On one occasion, we ordered all drug cases to be tried in military courts. This order soon turned into a farce, as the police started arrest­ing and trying poor people who were peddling or using just a few grams of drugs. The military courts were flooded, and we had to rescind the order.

This, in brief was my experience with martial law. I learned a few lessons. First, whenever the army gets involved with martial law, it gets distracted from its vital military duties. Military training and oper­ational readiness suffer. Second, when we superimpose martial law and place the military over the civilian government, the latter ceases functioning. When martial law is later lifted, the civilian functionaries remain ineffective. Their growth is stunted. Last, I learned that what-ever the law, civil or military, the poor are always victims of oppression. The rich and the powerful generally remain above the law. During my tenure at martial law headquarters I tried my best to give comfort to the poor or go soft on them and to be firm against the privileged. I believe that a poor, hungry man may have a reason to steal, because the state has not provided for him, but a rich man taking bribes deserves the harsh­est treatment, because he already has plenty.


In July 1978, I took two months’ leave to go abroad on a holiday with my wife. We flew to London and stayed with a relative. We then went to Chicago to visit my brother Naved, who had moved to America in 1974 to become a doctor. We spent about ten days with him, after which we returned to London and purchased a Toyota hatchback for the long drive to Pakistan. It was a great experience. We stuffed the car with canned food, a gas stove, a tent, an air mattress, and two air pillows, and off we went. The route that we mapped was ideal from a tourist’s point of view. We followed the Rhine River through Germany, ending at the picturesque Rhine Falls in Switzerland. From Lucerne we drove to Italy and stayed at Lake Como, which I knew from my study of the Napoleonic campaigns in the area. Then we went across Italy from Milan to Venice, staying two days in Venice. From that point on, we kept the sea on our flank. Through Yugoslavia we traveled all along the Adriatic coast, then through Greece along the Aegean coast, and through Turkey along the Black Sea coast. We stopped and stayed a day or two at any place that we found interesting, often at campsites on the beach. This journey of a month and seven days was inexpensive and is one whose memory we fondly cherish.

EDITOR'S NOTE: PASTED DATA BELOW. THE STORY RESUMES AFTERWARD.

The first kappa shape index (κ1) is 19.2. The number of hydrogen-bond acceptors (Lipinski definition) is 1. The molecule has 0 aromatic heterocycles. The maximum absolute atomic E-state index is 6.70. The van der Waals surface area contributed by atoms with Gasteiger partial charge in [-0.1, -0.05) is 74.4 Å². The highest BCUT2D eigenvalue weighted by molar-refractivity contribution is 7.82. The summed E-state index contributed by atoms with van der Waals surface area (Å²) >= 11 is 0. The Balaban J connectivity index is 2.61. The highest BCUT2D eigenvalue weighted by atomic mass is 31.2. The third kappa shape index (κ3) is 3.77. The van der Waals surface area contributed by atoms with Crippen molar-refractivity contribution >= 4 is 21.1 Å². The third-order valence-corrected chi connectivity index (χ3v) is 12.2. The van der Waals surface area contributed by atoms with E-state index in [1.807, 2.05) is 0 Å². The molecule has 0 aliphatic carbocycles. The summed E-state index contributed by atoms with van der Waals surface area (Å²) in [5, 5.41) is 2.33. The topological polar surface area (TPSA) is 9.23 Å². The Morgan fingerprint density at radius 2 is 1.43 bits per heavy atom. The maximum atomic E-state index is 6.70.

In 1979 I was posted to the Command and Staff College as an instruc­tor. This is a highly prized appointment awarded to all top lieutenant colonels, and it is where I developed my public speaking skills. Nor­mally, instructors “inherit” lecture notes, which we call pinks because they are written on pink paper. After trying this system for a while, I decided to lecture without the pinks and to add my own thoughts and ideas from practical experience. I was a successful instructor and quite a popular one. The two years I spent there, from 1979 to 1981, were extremely rewarding professionally. They were also very enjoyable socially, as we were a small and close-knit community. Sehba and our children enjoyed these years greatly.


Staff College had its own distinct life and culture, with students from about fifteen countries. I was in charge of the foreign students, and enjoyed my interaction with them, especially when I took them on a tour around Pakistan.

I was also responsible for extracurricular activities at the college. That assignment had its hazards. In 1980 we were to celebrate our platinum jubilee-the Staff College having been erected in 1905. Pres­ident Zia was to grace the occasion. I was therefore to arrange a special program in the evening. I did so by getting Pakistan’s cultural troupe to perform. This troupe included the most prominent male and female musicians and dancers, and had showcased Pakistani culture abroad. Two days before the event, however, when the artists were on a train from Lahore to Quetta, I received an urgent call from the commandant. He told me, to my utter consternation, that the president did not want any song or dance performed, least of all by women. He shocked me further by saying that the president did not even want the troupe to land in Quetta, lest the fundos (slang for “fundamentalists”) got wind of it. Despite my protests, I was told to execute the order.